2. A financial management service should easily be able to keep track of how many reports a user creates and even prints or shares electronically. But the important distinction here is that it is not about just measuring how much a user is using the service at a gross level, but how much are they are doing the specific things that indicate accomplishing their goals. If it is permitted in the privacy policy, watching how much money a user manages would be worthwhile measure for a churn model as well: the more money someone is managing, the more value they are getting from the service.
  3. There really is no practical way a streaming service can know how much users like or don’t like every single thing they see and hear. (Since we don’t have users connected to a brain scan…) Probably the best option is to use the cancelling (skipping) of a song or video is an event in the churn model. That is the most consistent indicator of user displeasure available, other than thumbs up/down. As I mentioned above, thumbs up/down is more like a survey than an event since it is voluntary for the user, and many users don’t bother.

So why not just use logins or page visits or other simple events, and forget about the subscriber goals, which can be so troublesome to measure? Because if you use only counts of page visits you can’t distinguish between productive and un-productive users: Some users are going to login a lot, click on a lot of links and tools, but not get much done – and they are going to be frustrated and are likely to churn. There will be some power users who get loads done with least effort – they are likely to be the most satisfied customers, but not the most active in terms of logins and page visits. In fact, it is better to track both usage statistics and measures that more closely correlate with goal achievement in order to identify frustrated users.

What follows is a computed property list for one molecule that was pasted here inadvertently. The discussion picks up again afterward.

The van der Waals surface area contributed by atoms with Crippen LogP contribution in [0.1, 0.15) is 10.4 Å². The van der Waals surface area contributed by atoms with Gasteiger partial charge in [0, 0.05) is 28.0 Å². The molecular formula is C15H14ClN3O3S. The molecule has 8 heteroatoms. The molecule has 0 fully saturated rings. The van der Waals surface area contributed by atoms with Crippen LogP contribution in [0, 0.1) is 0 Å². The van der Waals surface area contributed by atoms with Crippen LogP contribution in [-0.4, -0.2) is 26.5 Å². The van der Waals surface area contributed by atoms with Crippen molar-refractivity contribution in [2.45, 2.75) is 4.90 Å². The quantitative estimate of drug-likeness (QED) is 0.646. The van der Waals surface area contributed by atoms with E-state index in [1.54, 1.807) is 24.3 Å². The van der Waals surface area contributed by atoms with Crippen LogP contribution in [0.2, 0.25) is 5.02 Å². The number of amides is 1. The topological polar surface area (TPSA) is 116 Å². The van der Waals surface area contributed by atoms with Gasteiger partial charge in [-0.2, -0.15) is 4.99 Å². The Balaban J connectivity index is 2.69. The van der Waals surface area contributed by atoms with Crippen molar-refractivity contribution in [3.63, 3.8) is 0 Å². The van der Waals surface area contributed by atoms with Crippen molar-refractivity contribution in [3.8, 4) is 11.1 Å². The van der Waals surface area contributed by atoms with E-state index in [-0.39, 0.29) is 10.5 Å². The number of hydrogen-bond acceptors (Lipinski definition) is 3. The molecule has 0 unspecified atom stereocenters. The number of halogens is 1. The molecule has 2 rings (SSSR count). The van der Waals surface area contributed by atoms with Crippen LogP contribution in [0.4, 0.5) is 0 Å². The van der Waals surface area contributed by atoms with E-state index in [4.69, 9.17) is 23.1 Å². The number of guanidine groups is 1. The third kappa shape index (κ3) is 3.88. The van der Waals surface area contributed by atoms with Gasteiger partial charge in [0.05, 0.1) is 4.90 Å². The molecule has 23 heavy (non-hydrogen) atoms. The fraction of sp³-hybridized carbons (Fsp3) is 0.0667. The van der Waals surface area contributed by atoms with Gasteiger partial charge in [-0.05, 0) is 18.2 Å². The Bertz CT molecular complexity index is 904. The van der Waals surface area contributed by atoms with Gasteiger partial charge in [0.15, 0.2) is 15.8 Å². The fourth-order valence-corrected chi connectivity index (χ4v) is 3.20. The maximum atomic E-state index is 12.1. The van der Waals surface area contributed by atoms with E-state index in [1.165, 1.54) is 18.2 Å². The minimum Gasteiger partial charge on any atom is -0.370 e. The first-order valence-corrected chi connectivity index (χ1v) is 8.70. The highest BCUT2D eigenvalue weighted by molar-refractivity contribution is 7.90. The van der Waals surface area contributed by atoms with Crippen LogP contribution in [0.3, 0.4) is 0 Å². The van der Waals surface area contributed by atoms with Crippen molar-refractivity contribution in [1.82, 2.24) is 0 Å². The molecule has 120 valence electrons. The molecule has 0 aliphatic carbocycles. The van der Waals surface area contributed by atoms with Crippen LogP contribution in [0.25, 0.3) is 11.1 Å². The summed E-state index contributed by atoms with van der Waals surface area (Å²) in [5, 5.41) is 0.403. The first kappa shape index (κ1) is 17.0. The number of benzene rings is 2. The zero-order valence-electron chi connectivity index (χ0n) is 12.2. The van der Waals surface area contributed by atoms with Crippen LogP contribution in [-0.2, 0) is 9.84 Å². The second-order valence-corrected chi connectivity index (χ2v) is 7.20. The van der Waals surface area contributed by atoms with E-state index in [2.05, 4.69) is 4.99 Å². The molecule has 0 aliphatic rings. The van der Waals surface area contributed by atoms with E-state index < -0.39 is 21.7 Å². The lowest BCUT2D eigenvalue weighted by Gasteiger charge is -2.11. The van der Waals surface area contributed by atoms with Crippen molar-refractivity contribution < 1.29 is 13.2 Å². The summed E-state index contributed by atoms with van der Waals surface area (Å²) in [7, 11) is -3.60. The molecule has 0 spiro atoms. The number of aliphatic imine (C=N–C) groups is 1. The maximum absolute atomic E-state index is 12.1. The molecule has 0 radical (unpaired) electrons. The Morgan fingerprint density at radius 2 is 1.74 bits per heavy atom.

So that’s it, in a nutshell:

  • The best data for estimating a churn model are metrics that capture the actual achievement of the goals of the service by the subscribers.
  • If that’s not possible then try to find something correlated with the goal.
Hopefully these examples will give you some better ideas for improving retention and churn metrics at your organization. Let me know if you know of an interesting case where a SaaS company can or can’t measure it’s subscribers’ goals, I’d like to hear what you think.

The following two tabs change content below.

Carl

Carl has a PhD in Computation and Neural Systems from the California Institute of Technology. Prior to his PhD Carl earned masters degrees in both Computer Science (NYU) and Neural Networks and Information Processing (King’s College London). After his PhD Carl spent seven years working in the finance industry at MSCI Inc. in the Fixed Income Research group where he developed statistical models of interest rate and credit risk for fixed income investors. Carl is excited to bring this wealth of experience to data science problems at Sparked.
0 replies

Leave a Reply

Want to join the discussion?
Feel free to contribute!

Leave a Reply

Your email address will not be published. Required fields are marked *